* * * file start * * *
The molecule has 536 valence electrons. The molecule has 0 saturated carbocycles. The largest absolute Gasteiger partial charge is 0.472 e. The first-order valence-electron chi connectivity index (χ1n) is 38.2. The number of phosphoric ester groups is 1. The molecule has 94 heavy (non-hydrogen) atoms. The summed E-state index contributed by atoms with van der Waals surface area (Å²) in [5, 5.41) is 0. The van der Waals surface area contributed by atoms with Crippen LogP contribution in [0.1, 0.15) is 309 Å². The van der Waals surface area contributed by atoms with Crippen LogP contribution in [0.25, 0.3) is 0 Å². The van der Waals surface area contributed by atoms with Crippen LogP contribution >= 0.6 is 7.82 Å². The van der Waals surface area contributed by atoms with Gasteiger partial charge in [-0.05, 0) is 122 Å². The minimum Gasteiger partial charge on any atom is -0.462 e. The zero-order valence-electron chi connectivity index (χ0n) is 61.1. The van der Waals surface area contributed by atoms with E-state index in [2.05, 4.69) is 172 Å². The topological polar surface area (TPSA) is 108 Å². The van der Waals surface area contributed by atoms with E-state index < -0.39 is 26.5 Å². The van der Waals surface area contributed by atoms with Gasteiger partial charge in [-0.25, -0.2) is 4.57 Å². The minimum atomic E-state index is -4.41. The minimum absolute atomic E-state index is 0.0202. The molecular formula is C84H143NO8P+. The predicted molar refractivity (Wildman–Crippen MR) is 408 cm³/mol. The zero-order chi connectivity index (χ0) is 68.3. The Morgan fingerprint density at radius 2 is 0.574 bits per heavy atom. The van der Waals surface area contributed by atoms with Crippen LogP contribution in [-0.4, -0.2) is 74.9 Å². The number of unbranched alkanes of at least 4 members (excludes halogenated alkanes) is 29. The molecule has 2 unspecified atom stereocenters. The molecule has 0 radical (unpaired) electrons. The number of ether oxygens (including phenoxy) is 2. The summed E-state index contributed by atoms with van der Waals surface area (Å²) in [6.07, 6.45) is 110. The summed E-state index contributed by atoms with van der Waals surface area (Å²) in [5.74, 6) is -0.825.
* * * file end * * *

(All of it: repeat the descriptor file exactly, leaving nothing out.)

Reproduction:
The molecule has 536 valence electrons. The molecule has 0 saturated carbocycles. The largest absolute Gasteiger partial charge is 0.472 e. The first-order valence-electron chi connectivity index (χ1n) is 38.2. The number of phosphoric ester groups is 1. The molecule has 94 heavy (non-hydrogen) atoms. The summed E-state index contributed by atoms with van der Waals surface area (Å²) in [5, 5.41) is 0. The van der Waals surface area contributed by atoms with Crippen LogP contribution in [0.1, 0.15) is 309 Å². The van der Waals surface area contributed by atoms with Crippen LogP contribution in [0.25, 0.3) is 0 Å². The van der Waals surface area contributed by atoms with Crippen LogP contribution >= 0.6 is 7.82 Å². The van der Waals surface area contributed by atoms with Gasteiger partial charge in [-0.05, 0) is 122 Å². The minimum Gasteiger partial charge on any atom is -0.462 e. The zero-order valence-electron chi connectivity index (χ0n) is 61.1. The van der Waals surface area contributed by atoms with E-state index in [2.05, 4.69) is 172 Å². The topological polar surface area (TPSA) is 108 Å². The van der Waals surface area contributed by atoms with E-state index < -0.39 is 26.5 Å². The van der Waals surface area contributed by atoms with Gasteiger partial charge in [-0.25, -0.2) is 4.57 Å². The minimum atomic E-state index is -4.41. The minimum absolute atomic E-state index is 0.0202. The molecular formula is C84H143NO8P+. The predicted molar refractivity (Wildman–Crippen MR) is 408 cm³/mol. The zero-order chi connectivity index (χ0) is 68.3. The Morgan fingerprint density at radius 2 is 0.574 bits per heavy atom. The van der Waals surface area contributed by atoms with Crippen LogP contribution in [-0.4, -0.2) is 74.9 Å². The number of unbranched alkanes of at least 4 members (excludes halogenated alkanes) is 29. The molecule has 2 unspecified atom stereocenters. The molecule has 0 radical (unpaired) electrons. The number of ether oxygens (including phenoxy) is 2. The summed E-state index contributed by atoms with van der Waals surface area (Å²) in [6.07, 6.45) is 110. The summed E-state index contributed by atoms with van der Waals surface area (Å²) in [5.74, 6) is -0.825.